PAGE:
Placed under a fatwa by the Ayatollah Khomeini in February 1989, distinguished author Rushdie was forced underground to save his life. He needed an alias for use by the armed police assigned to protect him and so chose Joseph Anton, which blended the first names of two writers he loved, Conrad and Chekhov. Here he recounts over nine years of moving from safe house to safe house, mastering despair, fighting back, bonding with his protectors, and enlisting the support of governments, journalists, and fellow writers worldwide. His memoir matters not simply because of startling personal detail but because his experience presaged a global battle over freedom of speech that continues today. With a six-city tour; the extensive publicity includes an NPR campaign.

[Page 58]. (c) Copyright 2012. Library Journals LLC, a wholly owned subsidiary of Media Source, Inc. No redistribution permitted.

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Publishers Weekly Reviews 2012 September #4

Hailed as a literary martyr and derided as a prima donna, Rushdie emerges as both inspiring and insufferable in this memoir of his life following the 1989 fatwa issued against him by Iran's Ayatollah Khomeini. The British-Indian novelist's third-person account of the firestorm surrounding The Satanic Verses is harrowing as he's hounded, under the pseudonym "Joseph Anton," and moved from one hiding place to another under constant police guard while Islamists everywhere call for his death, and the British government treats him as an undeserving troublemaker. (Bookstore bombings and murderous attacks on a publisher and translators, he notes, show how serious the threat was.) But once Rushdie regains his nerve, his fetters accommodate much jet-setting lionization as he travels the world, collects awards and ovations, and parties with glitterati at the Playboy Mansion. Rushdie mixes stirring defenses of free speech with piquant observations on the subculture of maniacal high-level security, ripostes to detractors and ex-wives--"when he mentioned a pre-nup, the conversation became a quarrel"--sex gossip and incessant name-dropping ("Willie Nelson was there! And Matthew Modine!"). There's preening self-dramatization by the celebrity author-- but a persistent edge of real drama, and fear, makes Rushdie's story absorbing. (Sept.)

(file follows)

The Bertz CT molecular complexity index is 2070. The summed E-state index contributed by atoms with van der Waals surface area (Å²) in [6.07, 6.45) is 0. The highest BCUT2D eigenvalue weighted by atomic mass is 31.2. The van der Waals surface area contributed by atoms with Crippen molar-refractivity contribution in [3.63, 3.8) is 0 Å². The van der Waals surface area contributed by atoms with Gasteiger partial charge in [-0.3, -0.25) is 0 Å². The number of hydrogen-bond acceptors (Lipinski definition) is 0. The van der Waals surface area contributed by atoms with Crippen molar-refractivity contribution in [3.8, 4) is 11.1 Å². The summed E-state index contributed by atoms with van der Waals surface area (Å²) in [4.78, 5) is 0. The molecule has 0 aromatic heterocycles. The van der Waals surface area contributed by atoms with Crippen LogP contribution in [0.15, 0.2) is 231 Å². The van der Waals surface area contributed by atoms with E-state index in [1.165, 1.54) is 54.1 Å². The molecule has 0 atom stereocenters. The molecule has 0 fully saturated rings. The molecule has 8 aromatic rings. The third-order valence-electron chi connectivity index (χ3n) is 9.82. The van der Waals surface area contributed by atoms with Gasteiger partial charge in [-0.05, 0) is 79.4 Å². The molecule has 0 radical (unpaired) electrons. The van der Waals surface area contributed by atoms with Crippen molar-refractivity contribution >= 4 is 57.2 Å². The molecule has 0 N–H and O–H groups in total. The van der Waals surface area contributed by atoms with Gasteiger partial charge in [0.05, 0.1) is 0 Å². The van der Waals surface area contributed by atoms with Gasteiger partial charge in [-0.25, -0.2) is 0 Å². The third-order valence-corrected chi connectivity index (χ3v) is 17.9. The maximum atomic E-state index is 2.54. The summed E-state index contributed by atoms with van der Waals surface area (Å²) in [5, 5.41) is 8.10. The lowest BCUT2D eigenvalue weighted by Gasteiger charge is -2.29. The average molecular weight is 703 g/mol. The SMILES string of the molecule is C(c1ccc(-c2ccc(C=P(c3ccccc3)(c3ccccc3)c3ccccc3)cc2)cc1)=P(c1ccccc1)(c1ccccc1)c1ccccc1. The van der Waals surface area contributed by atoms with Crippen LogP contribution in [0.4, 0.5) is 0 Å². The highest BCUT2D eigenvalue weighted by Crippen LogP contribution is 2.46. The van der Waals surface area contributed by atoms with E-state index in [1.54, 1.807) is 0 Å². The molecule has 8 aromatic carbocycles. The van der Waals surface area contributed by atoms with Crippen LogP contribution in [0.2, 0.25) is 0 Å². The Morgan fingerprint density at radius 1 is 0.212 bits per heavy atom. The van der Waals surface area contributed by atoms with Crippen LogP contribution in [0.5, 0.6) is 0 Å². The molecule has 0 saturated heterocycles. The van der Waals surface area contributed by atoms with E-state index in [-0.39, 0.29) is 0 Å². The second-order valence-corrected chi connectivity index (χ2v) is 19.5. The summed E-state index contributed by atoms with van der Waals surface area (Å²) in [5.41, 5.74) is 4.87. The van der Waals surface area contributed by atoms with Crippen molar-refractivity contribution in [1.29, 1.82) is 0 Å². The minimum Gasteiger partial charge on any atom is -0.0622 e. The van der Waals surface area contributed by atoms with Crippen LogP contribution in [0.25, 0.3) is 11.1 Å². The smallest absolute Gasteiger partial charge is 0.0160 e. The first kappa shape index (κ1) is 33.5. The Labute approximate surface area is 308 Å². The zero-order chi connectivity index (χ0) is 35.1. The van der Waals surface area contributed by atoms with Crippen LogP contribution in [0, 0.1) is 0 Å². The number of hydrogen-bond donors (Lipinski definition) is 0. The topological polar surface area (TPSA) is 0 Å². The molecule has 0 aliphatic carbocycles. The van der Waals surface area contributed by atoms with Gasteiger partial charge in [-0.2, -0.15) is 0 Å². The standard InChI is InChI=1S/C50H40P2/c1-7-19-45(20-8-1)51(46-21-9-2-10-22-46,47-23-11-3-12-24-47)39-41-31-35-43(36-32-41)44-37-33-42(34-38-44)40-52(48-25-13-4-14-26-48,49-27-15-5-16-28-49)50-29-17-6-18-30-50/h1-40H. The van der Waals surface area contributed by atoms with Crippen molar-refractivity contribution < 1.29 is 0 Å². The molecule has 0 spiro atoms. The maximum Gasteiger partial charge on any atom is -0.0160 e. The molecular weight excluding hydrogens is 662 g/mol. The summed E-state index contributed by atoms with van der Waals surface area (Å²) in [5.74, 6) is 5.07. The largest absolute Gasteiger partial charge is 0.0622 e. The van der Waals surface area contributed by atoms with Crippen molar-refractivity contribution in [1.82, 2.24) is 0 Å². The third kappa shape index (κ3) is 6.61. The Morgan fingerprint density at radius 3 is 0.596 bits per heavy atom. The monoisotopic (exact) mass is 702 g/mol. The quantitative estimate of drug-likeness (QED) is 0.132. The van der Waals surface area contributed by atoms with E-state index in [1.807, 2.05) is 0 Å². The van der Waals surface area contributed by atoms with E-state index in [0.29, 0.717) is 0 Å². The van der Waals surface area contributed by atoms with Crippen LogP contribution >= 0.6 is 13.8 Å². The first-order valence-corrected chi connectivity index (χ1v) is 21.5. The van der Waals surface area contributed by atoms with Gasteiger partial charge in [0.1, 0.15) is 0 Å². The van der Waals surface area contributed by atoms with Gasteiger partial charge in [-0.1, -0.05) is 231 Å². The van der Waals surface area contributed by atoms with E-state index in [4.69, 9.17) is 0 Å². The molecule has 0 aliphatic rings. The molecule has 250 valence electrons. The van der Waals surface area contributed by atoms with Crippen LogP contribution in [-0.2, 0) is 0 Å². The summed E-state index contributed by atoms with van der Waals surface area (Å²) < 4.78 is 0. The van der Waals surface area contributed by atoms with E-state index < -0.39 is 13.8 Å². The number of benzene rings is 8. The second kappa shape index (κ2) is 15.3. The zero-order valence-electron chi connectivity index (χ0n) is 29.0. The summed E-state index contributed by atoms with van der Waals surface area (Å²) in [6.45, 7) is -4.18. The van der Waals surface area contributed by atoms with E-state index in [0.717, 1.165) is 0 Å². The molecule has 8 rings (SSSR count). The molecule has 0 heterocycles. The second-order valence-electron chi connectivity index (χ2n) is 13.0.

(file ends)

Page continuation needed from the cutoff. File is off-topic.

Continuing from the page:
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Publishers Weekly Annex Reviews

Hailed as a literary martyr and derided as a prima donna, Rushdie emerges as both inspiring and insufferable in this memoir of his life following the 1989 fatwa issued against him by Iran's Ayatollah Khomeini. The British-Indian novelist's third-person account of the firestorm surrounding The Satanic Verses is harrowing as he's hounded, under the pseudonym "Joseph Anton," and moved from one hiding place to another under constant police guard while Islamists everywhere call for his death, and the British government treats him as an undeserving troublemaker. (Bookstore bombings and murderous attacks on a publisher and translators, he notes, show how serious the threat was.) But once Rushdie regains his nerve, his fetters accommodate much jet-setting lionization as he travels the world, collects awards and ovations, and parties with glitterati at the Playboy Mansion. Rushdie mixes stirring defenses of free speech with piquant observations on the subculture of maniacal high-level security, ripostes to detractors and ex-wives--"when he mentioned a pre-nup, the conversation became a quarrel"--sex gossip and incessant name-dropping ("Willie Nelson was there! And Matthew Modine!"). There's preening self-dramatization by the celebrity author-- but a persistent edge of real drama, and fear, makes Rushdie's story absorbing. (Sept.)

[Page ]. Copyright 2012 PWxyz LLC